History has acknowledged that Jackie Kennedy was one of the wisest and most beautiful first women ever. Although she was married to one of the most progressive men in the history of our country, Kennedy had goals of his own.
While Kennedy’s marriage to JFK seemed like a romantic vibe, she was quite the opposite. In fact, with her own career aspirations and hopes, she hated the idea of being a housewife.
Jackie Kennedy went to Vassar College and George Washington University
The eldest daughter of a Manhattan stock trader and socialite, Kennedy’s parents wanted her to marry well. She was educated at Miss Porter School in Farmington, Connecticut, where she graduated at the top of the class. She wanted to go to Sarah Lawrence College. However, her parents stopped the idea, so she spent her first two years in college at Vassar.
She hated the remoteness of Poughkeepsie, New York, and spent most of her weekends in Manhattan. She would eventually get a degree in French literature from George Washington University.
Jackie Kennedy was extremely ambitious and willing to marry John F. Kennedy
Marrying a U.S. grandfather who was planning his way toward the White House meant that the dreams and intentions of George Washington University alum were about to be put on the back burner. As well as being skeptical about marrying JFK because of his feminine ways, Kennedy also wanted her own career.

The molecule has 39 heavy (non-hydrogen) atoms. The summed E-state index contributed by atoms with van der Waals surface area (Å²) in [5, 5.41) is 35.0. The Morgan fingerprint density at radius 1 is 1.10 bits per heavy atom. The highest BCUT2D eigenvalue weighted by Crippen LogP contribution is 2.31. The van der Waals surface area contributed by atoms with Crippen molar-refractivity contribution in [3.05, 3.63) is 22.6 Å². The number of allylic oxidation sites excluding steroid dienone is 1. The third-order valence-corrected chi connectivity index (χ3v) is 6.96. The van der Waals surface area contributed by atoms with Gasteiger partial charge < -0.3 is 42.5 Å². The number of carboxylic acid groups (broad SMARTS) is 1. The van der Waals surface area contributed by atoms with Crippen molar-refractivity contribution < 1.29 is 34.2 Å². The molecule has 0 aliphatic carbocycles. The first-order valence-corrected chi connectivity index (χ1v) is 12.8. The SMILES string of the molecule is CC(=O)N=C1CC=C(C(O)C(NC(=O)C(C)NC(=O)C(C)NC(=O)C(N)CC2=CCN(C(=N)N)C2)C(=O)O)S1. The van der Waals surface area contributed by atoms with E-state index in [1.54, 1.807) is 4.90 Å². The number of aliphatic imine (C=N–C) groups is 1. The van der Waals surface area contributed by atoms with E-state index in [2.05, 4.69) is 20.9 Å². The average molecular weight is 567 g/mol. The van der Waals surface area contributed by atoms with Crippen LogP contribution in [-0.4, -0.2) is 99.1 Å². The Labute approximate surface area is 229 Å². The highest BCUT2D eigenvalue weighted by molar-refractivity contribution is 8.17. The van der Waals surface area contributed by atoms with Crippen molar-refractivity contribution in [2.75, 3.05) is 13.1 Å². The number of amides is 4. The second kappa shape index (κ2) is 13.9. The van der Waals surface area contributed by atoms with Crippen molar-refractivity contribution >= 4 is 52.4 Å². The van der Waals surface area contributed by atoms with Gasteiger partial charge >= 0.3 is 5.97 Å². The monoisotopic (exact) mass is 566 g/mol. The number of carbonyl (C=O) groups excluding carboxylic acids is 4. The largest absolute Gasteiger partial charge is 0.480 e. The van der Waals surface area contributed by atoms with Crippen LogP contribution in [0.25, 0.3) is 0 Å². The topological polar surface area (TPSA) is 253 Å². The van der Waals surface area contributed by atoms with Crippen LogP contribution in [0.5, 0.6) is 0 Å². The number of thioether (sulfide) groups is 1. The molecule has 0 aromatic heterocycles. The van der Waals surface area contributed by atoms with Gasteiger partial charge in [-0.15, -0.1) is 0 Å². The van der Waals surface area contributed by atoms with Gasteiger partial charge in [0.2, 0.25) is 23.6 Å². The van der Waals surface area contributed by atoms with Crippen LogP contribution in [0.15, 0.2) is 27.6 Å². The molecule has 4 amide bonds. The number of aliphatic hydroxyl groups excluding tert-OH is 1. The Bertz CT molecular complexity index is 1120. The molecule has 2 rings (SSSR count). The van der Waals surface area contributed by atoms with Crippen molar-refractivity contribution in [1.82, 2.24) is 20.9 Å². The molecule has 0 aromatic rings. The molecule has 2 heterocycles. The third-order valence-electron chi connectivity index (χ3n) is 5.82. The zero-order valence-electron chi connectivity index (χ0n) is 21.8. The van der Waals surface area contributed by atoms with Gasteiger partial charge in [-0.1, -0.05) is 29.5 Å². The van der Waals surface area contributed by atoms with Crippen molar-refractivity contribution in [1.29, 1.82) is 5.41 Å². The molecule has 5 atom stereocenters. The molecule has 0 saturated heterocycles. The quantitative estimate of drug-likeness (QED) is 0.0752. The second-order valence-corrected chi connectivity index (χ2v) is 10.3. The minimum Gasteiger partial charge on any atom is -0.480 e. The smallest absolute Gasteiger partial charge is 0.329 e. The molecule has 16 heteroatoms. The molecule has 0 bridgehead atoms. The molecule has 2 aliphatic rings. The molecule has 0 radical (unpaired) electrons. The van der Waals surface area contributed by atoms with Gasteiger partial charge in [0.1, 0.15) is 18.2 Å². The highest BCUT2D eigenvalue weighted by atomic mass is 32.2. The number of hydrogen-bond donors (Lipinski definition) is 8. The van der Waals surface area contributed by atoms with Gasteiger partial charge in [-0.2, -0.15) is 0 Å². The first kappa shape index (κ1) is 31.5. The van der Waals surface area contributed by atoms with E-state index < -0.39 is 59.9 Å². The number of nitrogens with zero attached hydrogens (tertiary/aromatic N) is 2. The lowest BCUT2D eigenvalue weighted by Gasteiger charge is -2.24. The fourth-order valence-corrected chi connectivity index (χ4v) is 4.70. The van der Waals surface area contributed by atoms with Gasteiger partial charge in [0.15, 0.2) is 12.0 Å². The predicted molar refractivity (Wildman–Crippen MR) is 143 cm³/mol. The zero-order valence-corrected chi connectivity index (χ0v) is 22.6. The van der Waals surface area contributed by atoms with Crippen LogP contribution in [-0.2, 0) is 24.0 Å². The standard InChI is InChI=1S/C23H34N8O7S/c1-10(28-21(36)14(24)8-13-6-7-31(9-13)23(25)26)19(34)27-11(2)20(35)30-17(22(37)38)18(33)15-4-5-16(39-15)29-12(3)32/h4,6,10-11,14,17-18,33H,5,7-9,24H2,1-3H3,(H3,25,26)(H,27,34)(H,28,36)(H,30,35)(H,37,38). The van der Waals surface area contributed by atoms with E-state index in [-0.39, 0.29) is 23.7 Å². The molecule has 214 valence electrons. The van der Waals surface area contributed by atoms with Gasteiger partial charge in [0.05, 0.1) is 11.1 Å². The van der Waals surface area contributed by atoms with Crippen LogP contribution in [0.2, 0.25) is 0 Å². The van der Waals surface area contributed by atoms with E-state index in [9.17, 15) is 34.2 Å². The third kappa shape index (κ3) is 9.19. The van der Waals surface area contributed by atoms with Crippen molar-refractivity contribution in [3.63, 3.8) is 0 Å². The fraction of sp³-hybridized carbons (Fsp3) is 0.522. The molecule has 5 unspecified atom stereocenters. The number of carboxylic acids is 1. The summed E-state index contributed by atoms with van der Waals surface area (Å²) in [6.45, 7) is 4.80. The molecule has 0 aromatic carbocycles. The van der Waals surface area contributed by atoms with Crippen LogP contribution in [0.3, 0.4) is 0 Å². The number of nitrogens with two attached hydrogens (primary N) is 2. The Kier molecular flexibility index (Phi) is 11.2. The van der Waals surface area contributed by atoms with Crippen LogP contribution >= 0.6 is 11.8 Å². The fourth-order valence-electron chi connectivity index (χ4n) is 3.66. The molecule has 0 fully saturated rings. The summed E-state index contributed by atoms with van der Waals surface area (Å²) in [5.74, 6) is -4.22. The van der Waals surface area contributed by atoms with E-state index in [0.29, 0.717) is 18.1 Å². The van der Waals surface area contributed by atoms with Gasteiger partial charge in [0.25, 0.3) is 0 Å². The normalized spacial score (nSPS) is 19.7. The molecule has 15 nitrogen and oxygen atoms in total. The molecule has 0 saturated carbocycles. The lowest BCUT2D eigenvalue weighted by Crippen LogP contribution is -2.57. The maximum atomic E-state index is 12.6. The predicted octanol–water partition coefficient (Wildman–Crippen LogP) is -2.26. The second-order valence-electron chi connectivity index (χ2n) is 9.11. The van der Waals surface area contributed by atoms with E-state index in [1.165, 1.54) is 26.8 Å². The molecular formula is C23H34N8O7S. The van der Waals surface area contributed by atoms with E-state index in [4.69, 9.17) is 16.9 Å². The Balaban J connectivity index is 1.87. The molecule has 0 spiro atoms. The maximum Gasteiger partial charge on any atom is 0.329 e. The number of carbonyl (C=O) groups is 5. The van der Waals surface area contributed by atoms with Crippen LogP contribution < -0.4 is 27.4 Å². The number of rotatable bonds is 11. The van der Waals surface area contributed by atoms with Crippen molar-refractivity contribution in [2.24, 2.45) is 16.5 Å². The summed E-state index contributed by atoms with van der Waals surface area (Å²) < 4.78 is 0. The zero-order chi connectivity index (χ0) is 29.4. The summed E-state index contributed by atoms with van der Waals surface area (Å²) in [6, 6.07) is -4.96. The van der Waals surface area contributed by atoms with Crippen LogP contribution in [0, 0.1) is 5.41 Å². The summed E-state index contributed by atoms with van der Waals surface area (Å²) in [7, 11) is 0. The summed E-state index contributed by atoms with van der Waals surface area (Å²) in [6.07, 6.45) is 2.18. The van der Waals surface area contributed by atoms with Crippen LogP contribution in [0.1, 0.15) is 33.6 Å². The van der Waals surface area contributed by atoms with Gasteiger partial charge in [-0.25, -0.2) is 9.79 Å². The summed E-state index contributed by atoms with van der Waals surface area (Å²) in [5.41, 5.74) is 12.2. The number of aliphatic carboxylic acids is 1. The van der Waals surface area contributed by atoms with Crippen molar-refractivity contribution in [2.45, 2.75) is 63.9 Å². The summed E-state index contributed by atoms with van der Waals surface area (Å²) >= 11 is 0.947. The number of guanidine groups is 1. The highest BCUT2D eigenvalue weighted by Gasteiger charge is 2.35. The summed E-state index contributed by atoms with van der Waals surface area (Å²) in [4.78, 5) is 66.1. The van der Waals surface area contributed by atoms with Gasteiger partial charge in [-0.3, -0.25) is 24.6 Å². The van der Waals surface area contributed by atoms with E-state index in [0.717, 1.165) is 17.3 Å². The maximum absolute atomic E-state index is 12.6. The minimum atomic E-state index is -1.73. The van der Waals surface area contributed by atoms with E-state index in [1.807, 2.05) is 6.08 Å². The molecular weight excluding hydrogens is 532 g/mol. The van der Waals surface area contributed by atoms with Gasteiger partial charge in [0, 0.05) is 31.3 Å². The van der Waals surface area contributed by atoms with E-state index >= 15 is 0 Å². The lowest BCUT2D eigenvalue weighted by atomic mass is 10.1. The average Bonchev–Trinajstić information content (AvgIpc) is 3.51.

During her third year at Vassar, Kennedy persuaded her parents to study in France for a year. She spent her time studying at the University of Grenoble in Grenoble and at the Sorbonne in Paris.
After graduating from George Washington University in 1951, Kennedy worked as a young editor at Vogue magazine, earning a job as an Inquirying Camera Girl at the Washington Times-Herald. She covered the founding of Queen Elizabeth II in 1953.
Jackie Kennedy hated the idea of being a housewife
When the first deceased woman met JFK in 1952, he was already a member of the House of Representatives, the following year, they were married, and became a senator in the United States.
The Kennedys dealt with infertility in the early years of their marriage, and JFK would often travel for work. With no interest in becoming a housewife, Mrs. Kennedy continued her studies at Georgetown University in Washington, DC, to take over her time.
“I may have just embarrassed and portrayed myself in a shiny world of Crown Heads and Men of Destiny – and not just a sad housewife,” Kennedy wrote in a letter to an Irish priest, Joseph Leonard via The Washington Post. “That can be very glamorous from the outside – but if you’re there – and you’re lonely – that could be hell. ”
She also told the priest that it took more than a year to change into Lady Kennedy. “I really like to be married a lot more than I did even in the beginning,” she wrote in 1954.